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What do you want to know about breathing? Answered in our newsletter

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Apnea-surgical   Apnea neurological    Apnea Hypertension   Apnea Digeridoo   Apnea Youth Fitness    Apnea Chemistry    Apnea Mechanical    Nose Breathing    Apnea and Oxygen  Apnea Herbal Relief    Apnea Quiz   Sleeping Snoring Strokes   Email induced apnea

Patient Selection and Efficacy of Pillar Implant Technique for Treatment of Snoring and Obstructive Sleep Apnea/Hypopnea Syndrome

Friedman M, Vidyasagar R, Bliznikas D, Joseph NJ.

Department of Otolaryngology and Bronchoesophagology, Rush-Presbyterian St. Luke's Medical Center, Chicago, IL; Division of Otolaryngology, Advocate Illinois Masonic Medical Center, Chicago, IL.

OBJECTIVE: Pillar implant (PIT) is a simple, office-based procedure with minimal morbidity that was introduced in 2003 to treat snoring and mild/moderate obstructive sleep apnea/hypopnea syndrome (OSAHS). We studied the: (1) success rate using subjective symptoms and objective polysomnographic improvement; (2) success rate based on BMI, OSAHS severity and Friedman tongue position (FTP); and (3) its value as an adjunctive or revision procedure.

STUDY DESIGN AND SETTING: Retrospective review of 125 patients who underwent the PIT for snoring and OSAHS. Patients were grouped: Group I had PIT only (n = 29); Group II received adjunctive nasal procedures (n = 37), Group III received adjunctive oropharyngeal procedures (n = 55); and Group IV had failed previous UPPP (n = 4).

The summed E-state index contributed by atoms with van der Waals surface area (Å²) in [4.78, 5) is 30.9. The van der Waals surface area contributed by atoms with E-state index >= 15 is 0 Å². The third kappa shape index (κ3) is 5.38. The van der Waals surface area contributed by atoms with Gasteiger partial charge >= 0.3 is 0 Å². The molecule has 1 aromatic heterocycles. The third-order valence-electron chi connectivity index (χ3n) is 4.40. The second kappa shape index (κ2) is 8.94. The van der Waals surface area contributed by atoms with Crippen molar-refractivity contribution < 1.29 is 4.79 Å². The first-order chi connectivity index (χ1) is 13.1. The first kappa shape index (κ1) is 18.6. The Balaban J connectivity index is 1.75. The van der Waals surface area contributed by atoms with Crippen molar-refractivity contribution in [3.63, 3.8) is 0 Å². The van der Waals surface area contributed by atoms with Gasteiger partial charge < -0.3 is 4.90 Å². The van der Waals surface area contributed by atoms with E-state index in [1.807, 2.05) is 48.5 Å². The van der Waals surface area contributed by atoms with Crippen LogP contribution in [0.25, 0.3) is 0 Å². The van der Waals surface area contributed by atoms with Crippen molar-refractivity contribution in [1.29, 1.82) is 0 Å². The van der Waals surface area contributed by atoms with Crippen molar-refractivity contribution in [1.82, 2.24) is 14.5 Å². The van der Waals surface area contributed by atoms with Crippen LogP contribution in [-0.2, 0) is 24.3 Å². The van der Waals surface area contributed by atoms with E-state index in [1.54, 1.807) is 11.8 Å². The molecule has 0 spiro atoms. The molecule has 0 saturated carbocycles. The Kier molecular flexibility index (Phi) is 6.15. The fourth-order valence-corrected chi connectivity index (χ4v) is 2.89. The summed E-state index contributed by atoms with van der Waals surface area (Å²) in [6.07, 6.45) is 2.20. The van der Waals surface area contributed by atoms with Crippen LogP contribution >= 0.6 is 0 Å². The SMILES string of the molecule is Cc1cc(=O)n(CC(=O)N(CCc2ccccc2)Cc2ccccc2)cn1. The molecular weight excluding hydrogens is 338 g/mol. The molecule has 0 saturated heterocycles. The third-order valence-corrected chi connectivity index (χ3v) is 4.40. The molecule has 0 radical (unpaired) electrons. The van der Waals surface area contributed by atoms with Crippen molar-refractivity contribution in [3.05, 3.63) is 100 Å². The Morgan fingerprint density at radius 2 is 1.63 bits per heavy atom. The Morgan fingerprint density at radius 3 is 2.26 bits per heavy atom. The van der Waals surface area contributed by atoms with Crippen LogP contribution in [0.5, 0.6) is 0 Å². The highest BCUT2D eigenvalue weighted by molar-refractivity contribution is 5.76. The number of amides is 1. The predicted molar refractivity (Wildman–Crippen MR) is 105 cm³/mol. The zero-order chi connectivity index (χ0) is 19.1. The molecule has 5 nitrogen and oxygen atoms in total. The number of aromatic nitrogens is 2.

RESULTS: Overall subjective and objective "cure" rates were 88.0% and 34.4%, respectively. Group IIb had the best objective cure rate of 46.7%. Neither AHI nor BMI correlated with outcome measures, whereas FTP did correlate. (FTP I and II had improved success vs FTP III and IV). Ten patients had partial extrusion of the PIT. These were removed and new PIT were carried out at a later date.

CONCLUSIONS: Based on a short-term study, the Pillar implant is an effective treatment for snoring and OSAHS in selected patients and can be combined with adjunctive procedures to treat OSAHS. EBM rating: B-3b.PMID: 16455363 [PubMed - as supplied by publisher]


www.sleepfoundation.org/sleep-news/treating-sleep-apnea-whats-new-cpap-mask
For the 18 million people living with sleep apnea , under 50% regularly use their CPAP mask while sleeping at night. Common patient complaints are that the masks, which opens the upper airway with pressurized air through a tube, are uncomfortable, awkward, and claustrophobic. Rates of sleep apnea are rising in the US and many people go undiagnosed. The real number of people with the disorder may even be as high as 30 million. In response to growing numbers, CPAP manufacturers (Philips Respironics, a Pittsburgh unit of Philips Electronics NV, and ResMed Inc., of San Diego) are making changes to the masks that will hopefully make them more comfortable. Design changes include softer materials, air pumps that are smaller and quieter, built-in humidifiers that keep air moist, and full face masks for bearded individuals.